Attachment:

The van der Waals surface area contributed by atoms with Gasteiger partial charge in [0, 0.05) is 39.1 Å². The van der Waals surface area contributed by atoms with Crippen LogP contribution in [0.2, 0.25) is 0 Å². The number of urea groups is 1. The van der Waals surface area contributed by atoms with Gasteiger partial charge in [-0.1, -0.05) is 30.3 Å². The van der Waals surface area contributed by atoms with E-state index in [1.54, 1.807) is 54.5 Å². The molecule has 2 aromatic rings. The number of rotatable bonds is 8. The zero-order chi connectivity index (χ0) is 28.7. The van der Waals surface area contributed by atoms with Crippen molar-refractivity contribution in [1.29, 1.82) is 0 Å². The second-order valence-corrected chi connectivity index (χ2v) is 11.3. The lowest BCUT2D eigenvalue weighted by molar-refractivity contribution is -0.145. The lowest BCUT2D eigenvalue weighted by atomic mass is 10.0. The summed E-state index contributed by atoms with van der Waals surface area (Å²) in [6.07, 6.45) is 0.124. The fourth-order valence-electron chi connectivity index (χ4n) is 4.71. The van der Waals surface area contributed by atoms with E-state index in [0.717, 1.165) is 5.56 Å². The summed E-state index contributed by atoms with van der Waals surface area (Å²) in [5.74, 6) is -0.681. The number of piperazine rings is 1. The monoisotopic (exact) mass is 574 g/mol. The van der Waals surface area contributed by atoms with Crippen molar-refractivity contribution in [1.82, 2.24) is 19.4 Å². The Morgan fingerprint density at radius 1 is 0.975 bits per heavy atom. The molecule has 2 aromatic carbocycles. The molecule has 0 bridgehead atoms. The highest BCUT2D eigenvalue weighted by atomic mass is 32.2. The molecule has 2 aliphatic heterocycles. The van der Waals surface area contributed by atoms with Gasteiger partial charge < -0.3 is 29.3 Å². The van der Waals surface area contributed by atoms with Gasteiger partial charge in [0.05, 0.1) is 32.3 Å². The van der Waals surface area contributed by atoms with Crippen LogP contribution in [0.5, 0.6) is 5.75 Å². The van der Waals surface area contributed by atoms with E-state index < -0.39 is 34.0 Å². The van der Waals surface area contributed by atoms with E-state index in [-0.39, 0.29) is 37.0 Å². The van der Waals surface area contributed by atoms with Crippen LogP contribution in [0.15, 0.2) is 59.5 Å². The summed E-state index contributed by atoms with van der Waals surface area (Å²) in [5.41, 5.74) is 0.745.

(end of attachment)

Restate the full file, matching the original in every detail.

The van der Waals surface area contributed by atoms with Gasteiger partial charge in [0, 0.05) is 39.1 Å². The van der Waals surface area contributed by atoms with Crippen LogP contribution in [0.2, 0.25) is 0 Å². The number of urea groups is 1. The van der Waals surface area contributed by atoms with Gasteiger partial charge in [-0.1, -0.05) is 30.3 Å². The van der Waals surface area contributed by atoms with E-state index in [1.54, 1.807) is 54.5 Å². The molecule has 2 aromatic rings. The number of rotatable bonds is 8. The zero-order chi connectivity index (χ0) is 28.7. The van der Waals surface area contributed by atoms with Crippen molar-refractivity contribution in [1.29, 1.82) is 0 Å². The second-order valence-corrected chi connectivity index (χ2v) is 11.3. The lowest BCUT2D eigenvalue weighted by molar-refractivity contribution is -0.145. The lowest BCUT2D eigenvalue weighted by atomic mass is 10.0. The summed E-state index contributed by atoms with van der Waals surface area (Å²) in [6.07, 6.45) is 0.124. The fourth-order valence-electron chi connectivity index (χ4n) is 4.71. The van der Waals surface area contributed by atoms with E-state index in [0.717, 1.165) is 5.56 Å². The summed E-state index contributed by atoms with van der Waals surface area (Å²) in [5.74, 6) is -0.681. The number of piperazine rings is 1. The monoisotopic (exact) mass is 574 g/mol. The van der Waals surface area contributed by atoms with Crippen molar-refractivity contribution in [1.82, 2.24) is 19.4 Å². The Morgan fingerprint density at radius 1 is 0.975 bits per heavy atom. The molecule has 2 aromatic carbocycles. The molecule has 0 bridgehead atoms. The highest BCUT2D eigenvalue weighted by atomic mass is 32.2. The molecule has 2 aliphatic heterocycles. The van der Waals surface area contributed by atoms with Gasteiger partial charge < -0.3 is 29.3 Å². The van der Waals surface area contributed by atoms with Gasteiger partial charge in [0.05, 0.1) is 32.3 Å². The van der Waals surface area contributed by atoms with Crippen LogP contribution in [0.5, 0.6) is 5.75 Å². The van der Waals surface area contributed by atoms with E-state index < -0.39 is 34.0 Å². The van der Waals surface area contributed by atoms with E-state index in [-0.39, 0.29) is 37.0 Å². The van der Waals surface area contributed by atoms with Crippen LogP contribution in [0.15, 0.2) is 59.5 Å². The summed E-state index contributed by atoms with van der Waals surface area (Å²) in [5.41, 5.74) is 0.745.